Creating Mudmee tie-dye requires more skills and resources than the typical t-shirt of the hippie era. There are only few such skilled artist present around the world and a danger exists that this art form may become extinct. There is currently a project underway to participate in an apprenticeship at one of the bigger studios in Thailand and then, with the help of the owner of the studio, create a book to preserve the art of mudmee tie-dye making[6].

Folds and patterns
Below is a list of common modern tie-dying folds and patterns.


Spiral
Spiral patterns involve pleats of fabric arranged in swirls around a central point, gathered into a round bundle. Different wedges of the circular bundle are usually dyed different colors. [7]



V
The 'V' shape is achieved by folding a shirt in half vertically, then a line is drawn diagonally from the shoulder area down to the center fold of the shirt. The fabric is then accordion folded along the line and bound into one or more areas to which the dye is applied.This will show in the shape of a 'V'


Random
This category can hold several different patterns, the majority of which have nothing to do with each other; they can be combinations or they can be as chaotic as bundling the item to be dyed.

Random circles
This effect is made by tying knots with string or elastic bands in different places. The more fabric that is tied, the larger the circles. The less fabric that is tied the smaller the circles.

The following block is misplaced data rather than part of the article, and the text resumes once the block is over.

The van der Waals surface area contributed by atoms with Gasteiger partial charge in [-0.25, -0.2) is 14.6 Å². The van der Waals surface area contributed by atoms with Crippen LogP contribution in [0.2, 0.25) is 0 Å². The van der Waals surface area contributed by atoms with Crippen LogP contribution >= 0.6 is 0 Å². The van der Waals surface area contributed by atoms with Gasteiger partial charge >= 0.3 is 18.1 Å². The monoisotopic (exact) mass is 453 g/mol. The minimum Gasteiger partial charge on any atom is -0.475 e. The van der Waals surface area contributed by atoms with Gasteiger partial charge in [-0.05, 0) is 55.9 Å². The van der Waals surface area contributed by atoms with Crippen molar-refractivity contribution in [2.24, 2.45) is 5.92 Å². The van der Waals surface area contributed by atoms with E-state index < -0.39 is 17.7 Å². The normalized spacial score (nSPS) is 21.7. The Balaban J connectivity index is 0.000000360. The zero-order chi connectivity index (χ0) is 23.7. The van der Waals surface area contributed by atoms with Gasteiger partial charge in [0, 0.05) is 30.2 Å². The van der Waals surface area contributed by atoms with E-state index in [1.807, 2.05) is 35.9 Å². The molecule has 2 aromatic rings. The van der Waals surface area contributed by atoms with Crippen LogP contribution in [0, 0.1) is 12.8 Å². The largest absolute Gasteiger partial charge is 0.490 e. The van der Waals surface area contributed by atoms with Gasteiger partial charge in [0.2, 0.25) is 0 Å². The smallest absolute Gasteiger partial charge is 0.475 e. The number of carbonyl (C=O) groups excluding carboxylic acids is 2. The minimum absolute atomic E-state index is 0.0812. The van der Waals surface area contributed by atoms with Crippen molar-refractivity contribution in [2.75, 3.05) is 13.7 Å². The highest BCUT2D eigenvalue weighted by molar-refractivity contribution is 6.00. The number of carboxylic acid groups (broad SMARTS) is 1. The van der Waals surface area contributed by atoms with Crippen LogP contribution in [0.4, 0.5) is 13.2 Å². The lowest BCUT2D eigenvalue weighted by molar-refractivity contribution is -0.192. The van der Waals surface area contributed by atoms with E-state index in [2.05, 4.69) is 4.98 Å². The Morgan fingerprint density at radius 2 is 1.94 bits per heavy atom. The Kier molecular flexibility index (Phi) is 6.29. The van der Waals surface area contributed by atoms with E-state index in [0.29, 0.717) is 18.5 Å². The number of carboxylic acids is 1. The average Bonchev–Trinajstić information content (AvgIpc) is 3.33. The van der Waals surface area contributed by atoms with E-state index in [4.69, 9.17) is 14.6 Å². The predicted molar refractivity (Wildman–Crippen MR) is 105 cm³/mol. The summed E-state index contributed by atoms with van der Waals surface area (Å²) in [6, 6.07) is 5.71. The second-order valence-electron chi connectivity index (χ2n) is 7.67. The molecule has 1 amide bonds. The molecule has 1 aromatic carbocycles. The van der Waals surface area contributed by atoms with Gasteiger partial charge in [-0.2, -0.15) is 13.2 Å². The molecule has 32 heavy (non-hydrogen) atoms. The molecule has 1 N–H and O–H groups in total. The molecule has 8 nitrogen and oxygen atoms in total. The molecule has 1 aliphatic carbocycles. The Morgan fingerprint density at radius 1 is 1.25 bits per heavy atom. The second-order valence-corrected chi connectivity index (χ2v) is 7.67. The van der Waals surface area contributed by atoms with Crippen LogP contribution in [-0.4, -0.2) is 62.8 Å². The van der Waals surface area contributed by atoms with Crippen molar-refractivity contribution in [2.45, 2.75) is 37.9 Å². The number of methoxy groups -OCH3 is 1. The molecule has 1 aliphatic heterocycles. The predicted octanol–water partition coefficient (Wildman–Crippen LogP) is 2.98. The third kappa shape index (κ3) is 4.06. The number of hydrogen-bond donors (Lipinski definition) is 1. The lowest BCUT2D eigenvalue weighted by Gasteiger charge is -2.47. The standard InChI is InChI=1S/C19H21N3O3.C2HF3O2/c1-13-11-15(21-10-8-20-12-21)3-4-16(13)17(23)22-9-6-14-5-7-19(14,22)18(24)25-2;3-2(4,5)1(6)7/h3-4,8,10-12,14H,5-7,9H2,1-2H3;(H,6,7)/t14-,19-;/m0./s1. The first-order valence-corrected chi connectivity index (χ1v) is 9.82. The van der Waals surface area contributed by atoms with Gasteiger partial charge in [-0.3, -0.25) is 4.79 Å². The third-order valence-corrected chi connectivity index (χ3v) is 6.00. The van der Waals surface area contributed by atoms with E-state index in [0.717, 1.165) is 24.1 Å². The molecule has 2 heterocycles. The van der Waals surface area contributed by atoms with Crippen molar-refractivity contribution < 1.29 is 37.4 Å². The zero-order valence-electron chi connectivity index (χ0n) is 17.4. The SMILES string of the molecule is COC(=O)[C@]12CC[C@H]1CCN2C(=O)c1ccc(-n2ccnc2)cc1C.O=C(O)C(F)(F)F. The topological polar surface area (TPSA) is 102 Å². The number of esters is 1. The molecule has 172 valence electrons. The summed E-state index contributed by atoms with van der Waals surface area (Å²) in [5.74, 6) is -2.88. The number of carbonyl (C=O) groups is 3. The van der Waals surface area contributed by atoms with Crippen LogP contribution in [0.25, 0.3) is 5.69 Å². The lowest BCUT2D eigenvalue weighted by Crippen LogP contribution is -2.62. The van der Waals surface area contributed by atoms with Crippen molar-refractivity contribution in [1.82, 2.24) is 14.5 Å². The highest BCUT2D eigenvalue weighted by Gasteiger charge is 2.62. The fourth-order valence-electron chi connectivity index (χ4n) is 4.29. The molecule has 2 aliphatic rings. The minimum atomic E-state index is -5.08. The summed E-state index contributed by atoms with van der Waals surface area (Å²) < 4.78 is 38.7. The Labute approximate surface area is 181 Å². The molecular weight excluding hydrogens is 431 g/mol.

Easy Tie Dye

Watch your child's (or student's) face light up when you remove that first rubber band from your tie dyed t-shirt. It is truly amazing the designs that one can create with so few tools. Try these super easy tie dyes for kids and see what ours were raving about! For the purposes of simplicity, we chose to use one color per garment, rather than multiple colors that are so often seen. You can also use colored garments and use a contrasting dye color to achieve the same results.
What You Need:
various colors of fabric dye (available in the housewares department)
rubber bands
rubber gloves
marbles
tap water
garments such as t-shirts, cotton shorts, old jeans, etc.
What You Do:
Begin by rubberbanding your garment according to the design you wish to achieve. See the pictures below followed by the method in which to reach that result.

Prepare dye according to package directions. Be sure to wear rubber gloves to protect your hands! Dye can be just as damaging as bleach to your unprotected skin. Please take the proper safety precautions recommended.

Once your garment is ready, place in the dye for at least 15-20 minutes. The longer the garment remains in the dye, the darker and deeper the color will become. Remove from the dye and rinse according to package directions, usually in cold running water. Ring out garment until water runs clear.
Carefully remove rubber bands and marbles to reveal your new design! No design will be the same as another and different effects can be reached by combining the different methods mentioned above. See below for our results and be sure to have a good time!


I used Rit dye, but I used the powdered kind. You mix the powder with cold tap water. The shirts only stayed in for 15 minutes at the longest. The pictures were taken when the shirts were still wet, so that may show them a bit richer in color. But they still came out nice, even after drying in the clothes dryer.

7 comments:

Anonymous said...

I want to know how to do Mudmee, not what it is! is there any usefull site in this small world?!

cherrypie said...

I agree. It's really hard to find one!